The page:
However, research has shown there should be a personal entitlement to professional development throughout a teacher's career, one that is not link 2005). ed solely to school targets but personalised and structured (Cordingley The use of the term 'reflective practitioner' logically entails that CPD must also be ooted in extended reflection. However, Schools often rely on 'one-off workshops to achieve these aims, a shortcoming highlighted in an Ofsted 2009 CPD report. These approaches to CPD appear insufficient to foster learning which fundamentally alters what teachers teach or how they teach (Boyle, Lamprianou and Boyle, 2005).
To support effective CPD and to ensure that acquired knowledge and skills are consolidated, implemented and shared with other teachers, research advocates collaborative CPD programmes. Sharing the expertise, knowledge and skills of teachers in the same school, in other schools and using consultants to provide in- chool programmes of support can tackle specific needs (Ofsted, 2009). Levin and Rock (2003) claim that teachers involved in collaborative CPD can become more reflective, critical and analytical when they think about their teaching style in the classroom.
Little (1993) lists four categories of professional interaction that builds a culture of learning in practice where teachers: Engage in focused discussions about teaching and learning Observe and evaluate the teaching of their colleagues Engage in collaborative planning and design of lessons Actively teach each other and take leadership roles offering workshops This distinguishes a professional culture, where it is the responsibility of the community administrators to assure quality of the teaching staff, from that of a bureaucratic culture where administers are responsible.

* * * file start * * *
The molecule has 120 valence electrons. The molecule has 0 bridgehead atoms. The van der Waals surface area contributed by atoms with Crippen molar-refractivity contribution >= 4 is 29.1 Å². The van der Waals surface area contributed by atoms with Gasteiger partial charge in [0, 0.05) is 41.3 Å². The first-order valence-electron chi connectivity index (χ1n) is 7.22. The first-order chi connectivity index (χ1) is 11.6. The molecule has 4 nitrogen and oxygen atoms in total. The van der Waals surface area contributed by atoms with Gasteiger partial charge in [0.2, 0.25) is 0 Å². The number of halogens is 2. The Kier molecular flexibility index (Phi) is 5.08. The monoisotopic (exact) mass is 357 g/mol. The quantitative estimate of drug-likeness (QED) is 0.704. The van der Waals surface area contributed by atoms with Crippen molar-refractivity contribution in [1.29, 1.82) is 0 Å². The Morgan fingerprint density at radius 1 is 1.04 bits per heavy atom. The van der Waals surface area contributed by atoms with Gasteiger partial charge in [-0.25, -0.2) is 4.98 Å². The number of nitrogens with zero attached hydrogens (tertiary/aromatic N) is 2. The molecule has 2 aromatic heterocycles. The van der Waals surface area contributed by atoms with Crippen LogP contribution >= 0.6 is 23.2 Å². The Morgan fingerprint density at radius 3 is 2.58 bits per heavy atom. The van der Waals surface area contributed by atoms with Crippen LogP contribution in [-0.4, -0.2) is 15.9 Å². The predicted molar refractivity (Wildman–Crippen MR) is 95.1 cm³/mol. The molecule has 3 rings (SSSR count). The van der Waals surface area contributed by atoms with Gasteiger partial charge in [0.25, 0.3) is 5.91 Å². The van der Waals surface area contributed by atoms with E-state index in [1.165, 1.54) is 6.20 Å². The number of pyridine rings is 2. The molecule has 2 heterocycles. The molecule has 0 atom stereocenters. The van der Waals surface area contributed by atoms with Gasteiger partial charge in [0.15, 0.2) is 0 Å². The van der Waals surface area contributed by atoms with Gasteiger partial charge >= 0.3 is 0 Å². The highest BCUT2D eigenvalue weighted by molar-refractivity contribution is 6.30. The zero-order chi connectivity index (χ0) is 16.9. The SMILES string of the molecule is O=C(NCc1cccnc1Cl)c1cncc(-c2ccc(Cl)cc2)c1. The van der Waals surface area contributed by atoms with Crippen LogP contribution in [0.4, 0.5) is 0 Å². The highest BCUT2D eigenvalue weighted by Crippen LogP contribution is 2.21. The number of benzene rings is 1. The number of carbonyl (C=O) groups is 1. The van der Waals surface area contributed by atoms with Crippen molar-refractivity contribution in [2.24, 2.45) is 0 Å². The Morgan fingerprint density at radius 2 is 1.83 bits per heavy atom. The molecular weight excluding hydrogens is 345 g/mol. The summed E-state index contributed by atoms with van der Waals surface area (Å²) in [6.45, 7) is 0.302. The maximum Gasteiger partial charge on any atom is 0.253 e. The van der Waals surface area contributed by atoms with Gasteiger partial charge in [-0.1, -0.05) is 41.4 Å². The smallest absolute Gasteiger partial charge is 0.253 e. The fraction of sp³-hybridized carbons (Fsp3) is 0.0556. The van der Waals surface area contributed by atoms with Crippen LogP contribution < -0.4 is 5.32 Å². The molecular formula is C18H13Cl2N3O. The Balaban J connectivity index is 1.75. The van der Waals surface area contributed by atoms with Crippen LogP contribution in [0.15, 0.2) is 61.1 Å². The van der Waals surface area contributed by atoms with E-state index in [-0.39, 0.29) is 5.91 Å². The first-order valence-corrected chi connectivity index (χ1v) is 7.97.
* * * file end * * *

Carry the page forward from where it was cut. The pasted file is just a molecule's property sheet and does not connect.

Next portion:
One of my professional goals is to strive for innovation in my practice. Collaborative CPD has been shown to foster an environment of active risk-taking where teachers try new ways of working, moving beyond the safe and familiar' (Humes 2001). This can often be stressful when confidence is undermined by a lack of experience. Cordingley et al. (2005) suggested collaboration provided 'moral support to teachers s they work through making difficult changes'. In order to adapt and learn from experience, essential for developing the capacity to bring about purposeful change, higher order thinking is required.
Resnick (1987; cited in Land and Jonassen 2008) stresses the importance of the social setting to cultivate the disposition to engage in metacognitive strategies, closely aligned to Wenger's (2007) concept of a 'community of practice' a notion of teachers' adapting and learning from experiences gained through the actual practice of teaching and their mutual involvement in 'study groups'. Such study groups would encourage risk- taking and provide an effective locus for learning about and inquiring into the teaching of thinking and related topics (what Shulman and Sherin (2004) refer to as a 'big idea'). Cordingley et al. ) recommend the use ot research literature as a springboard for experimentation within CPD groups carrying out exploratory lesson planning. This promotes understanding and use of the relationship between abstract theoretical knowledge and experiential knowledge gained through direct classroom experience. Crucially, this 'big idea' connects to the broader professional concerns and rofessional lives of teachers. It provides a platform where teachers can become more knowledgeable about the theory and practice of learning and teaching, motivation, and contemporary issues in education beyond their academic obligations of the PGCE.
Additionally, teachers maintain an awareness of educational matters beyond the immediate scope of teaching. In light of this research and my experiences I have identified the following key areas for professional development next year. Firstly, I will develop self-evaluation, observation and peer review skills, professional dialogue and feedback. Secondly I ill dedicate an hour a week to reading professional Journals and texts. This can have very beneficial results, especially if what is read is reflected on in peer discussion.
Thirdly I will focus on developing resources with colleagues, which should guard against isolation and repetition of ideas and work. I believe researching existing effective practice will help me as an NQT, to keep an eye on the wider world of education. In conclusion, effective CPD requires structured, peer-centric reflection. This does not depend solely on the school's provision but my own efforts in reviewing my progress and targets throughout the formative NQT year.